Defining yourself as you were intended outside of the expectations of others must be rather difficult. Identifying yourself publicly comes with considerable consequences. Such consequences are not your responsibility, but rather the responsibilities of your environment. Your environment may be receptive or negative. Regardless, you have the right and privilege to be who you are. Although there may be negative reactions, don’t let them influence who you are. As difficult as this experience may be, know there are resources and people who care about you.
A Message to Parents and Professionals
Though Lesbian, Gay, Bisexual, Transgender, Questioning (LGBTQ) youth have a higher rate of suicide, it does not mean that if a youth is identified as LGBTQ, they are at higher risk. By no means is this population stereotyped as more prone to suicide, rather there are increased risk factors and lowered protective factors in such a population, not for who these youth are, but more so as others inappropriately perceive them. Regardless of how these youth identify themselves as individuals, others influence and define how they are perceived. Specifically, LGBTQ youth can come out to their community and parents with received acceptance and not experience any risk. However, if a youth has identified themselves and is not accepted, they are generally someone who is subjected to ridicule, isolation, withdrawal and depression as a result of sexual identification. In such instances, there are increased risks and lowered protective factors in that there is a lack of connectivity.
What You May Not Know
- LGBTQ youth high school students were 3.4 times more likely to have attempted suicide in the last year than their cisgender, heterosexual peers.
- LGBTQ youth who experienced severe family rejection were more than 8 times more likely to report having attempted suicide compared with peers from families with little or no rejection.
- Research indicates that 30 percent of LGB youth versus 13 percent of heterosexual youth (mean age of about 18) had attempted suicide at some point.
- A study found that 28.1 percent of gay or bisexual males in grades 7 through 12 had attempted suicide at least once during their lives, while only 4.2 percent of heterosexual males in those grades had attempted suicide. The corresponding percentages for females were 20.5 percent for lesbian or bisexual females and 14.5 percent for heterosexual females.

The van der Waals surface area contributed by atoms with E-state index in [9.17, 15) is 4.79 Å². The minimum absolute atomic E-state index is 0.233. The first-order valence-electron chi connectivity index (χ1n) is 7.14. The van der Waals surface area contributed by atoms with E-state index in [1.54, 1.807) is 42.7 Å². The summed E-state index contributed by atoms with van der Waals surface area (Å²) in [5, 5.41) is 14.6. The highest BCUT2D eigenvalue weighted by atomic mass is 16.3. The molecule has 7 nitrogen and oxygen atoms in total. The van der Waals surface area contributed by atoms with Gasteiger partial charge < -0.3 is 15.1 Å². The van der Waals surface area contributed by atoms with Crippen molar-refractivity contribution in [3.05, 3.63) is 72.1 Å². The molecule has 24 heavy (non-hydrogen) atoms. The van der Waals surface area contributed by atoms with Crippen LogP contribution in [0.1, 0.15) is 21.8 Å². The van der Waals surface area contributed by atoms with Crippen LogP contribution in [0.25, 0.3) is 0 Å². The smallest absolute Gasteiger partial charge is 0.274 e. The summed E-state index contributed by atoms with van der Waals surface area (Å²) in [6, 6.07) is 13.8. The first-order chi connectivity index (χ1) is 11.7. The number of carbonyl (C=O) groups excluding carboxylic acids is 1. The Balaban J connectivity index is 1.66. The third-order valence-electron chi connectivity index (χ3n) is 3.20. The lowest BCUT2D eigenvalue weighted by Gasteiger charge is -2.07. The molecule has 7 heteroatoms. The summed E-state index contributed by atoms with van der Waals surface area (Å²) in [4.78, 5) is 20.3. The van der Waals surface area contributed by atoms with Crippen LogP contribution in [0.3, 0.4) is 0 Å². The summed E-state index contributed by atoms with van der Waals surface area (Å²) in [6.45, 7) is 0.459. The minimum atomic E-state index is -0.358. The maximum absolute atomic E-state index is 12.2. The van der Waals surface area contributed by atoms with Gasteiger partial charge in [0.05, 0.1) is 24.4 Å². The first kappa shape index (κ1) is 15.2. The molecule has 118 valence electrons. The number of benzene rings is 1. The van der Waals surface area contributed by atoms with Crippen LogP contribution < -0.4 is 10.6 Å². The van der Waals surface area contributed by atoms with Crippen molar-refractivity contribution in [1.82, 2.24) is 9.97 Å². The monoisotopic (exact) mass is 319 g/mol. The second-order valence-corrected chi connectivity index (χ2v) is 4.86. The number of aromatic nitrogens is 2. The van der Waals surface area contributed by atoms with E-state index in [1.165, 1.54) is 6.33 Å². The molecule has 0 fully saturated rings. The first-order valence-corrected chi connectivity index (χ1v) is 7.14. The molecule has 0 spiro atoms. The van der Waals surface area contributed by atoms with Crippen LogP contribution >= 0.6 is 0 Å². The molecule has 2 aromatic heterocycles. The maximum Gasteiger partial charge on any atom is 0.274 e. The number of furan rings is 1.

- Family and parental support are important protective factors against adolescent suicide for LGB youth.
- In a study of high school students, LGB youth were almost five times as likely as non-LGB youth to have missed school because of fears about their safety and more than four times as likely to have been threatened with a weapon on school property. Victimization – violence, bullying and verbal harassment- is a risk factor for suicide attempts and suicidal ideation.
- CDC – LGB youth are at an increased risk for suicidal ideations, behaviors, attempts and completions.
- CDC – LGB youth experience increased levels of substance use, bullying, negative school climate, feelings of depression and feelings of unsafety within their school/community.
- SPRC.org – study from the Massachusets Dept. of Ed., 2006 YRBS indicates that LGB high school students are more than 4x as likely to attempt suicide as their non-LGB peers.
- AAS – Eisenber and Resnick (2006) report that LGB youth are more than 2x as likely to complete suicide as their straight peers; LGBT youth have more severe risk factors thantheir straight peers
- AAS – D’Angelli (2002) reports high rates of victimization among LGB youth; Ryan et al. (2009) find family acceptance is important for LGB youth and that they experience severe family rejection and are eight times more likely to report attempting suicide than their non-LGB youth with the same experiences.